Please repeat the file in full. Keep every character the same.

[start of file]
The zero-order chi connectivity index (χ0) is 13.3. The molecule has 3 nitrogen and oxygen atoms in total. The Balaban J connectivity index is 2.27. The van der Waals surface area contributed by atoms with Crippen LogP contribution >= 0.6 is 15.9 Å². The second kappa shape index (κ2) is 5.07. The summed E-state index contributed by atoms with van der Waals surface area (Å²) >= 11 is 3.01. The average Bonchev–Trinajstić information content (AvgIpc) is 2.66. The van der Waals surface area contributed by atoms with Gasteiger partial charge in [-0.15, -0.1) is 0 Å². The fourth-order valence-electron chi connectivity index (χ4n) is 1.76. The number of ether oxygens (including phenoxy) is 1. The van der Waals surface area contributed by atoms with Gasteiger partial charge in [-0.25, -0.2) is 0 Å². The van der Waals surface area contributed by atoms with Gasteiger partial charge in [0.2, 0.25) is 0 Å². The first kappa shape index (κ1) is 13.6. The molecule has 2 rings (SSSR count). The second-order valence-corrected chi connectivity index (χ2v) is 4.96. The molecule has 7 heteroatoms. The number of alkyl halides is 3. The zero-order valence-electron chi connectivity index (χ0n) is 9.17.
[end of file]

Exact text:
The zero-order chi connectivity index (χ0) is 13.3. The molecule has 3 nitrogen and oxygen atoms in total. The Balaban J connectivity index is 2.27. The van der Waals surface area contributed by atoms with Crippen LogP contribution >= 0.6 is 15.9 Å². The second kappa shape index (κ2) is 5.07. The summed E-state index contributed by atoms with van der Waals surface area (Å²) >= 11 is 3.01. The average Bonchev–Trinajstić information content (AvgIpc) is 2.66. The van der Waals surface area contributed by atoms with Gasteiger partial charge in [-0.15, -0.1) is 0 Å². The fourth-order valence-electron chi connectivity index (χ4n) is 1.76. The number of ether oxygens (including phenoxy) is 1. The van der Waals surface area contributed by atoms with Gasteiger partial charge in [-0.25, -0.2) is 0 Å². The van der Waals surface area contributed by atoms with Gasteiger partial charge in [0.2, 0.25) is 0 Å². The first kappa shape index (κ1) is 13.6. The molecule has 2 rings (SSSR count). The second-order valence-corrected chi connectivity index (χ2v) is 4.96. The molecule has 7 heteroatoms. The number of alkyl halides is 3. The zero-order valence-electron chi connectivity index (χ0n) is 9.17.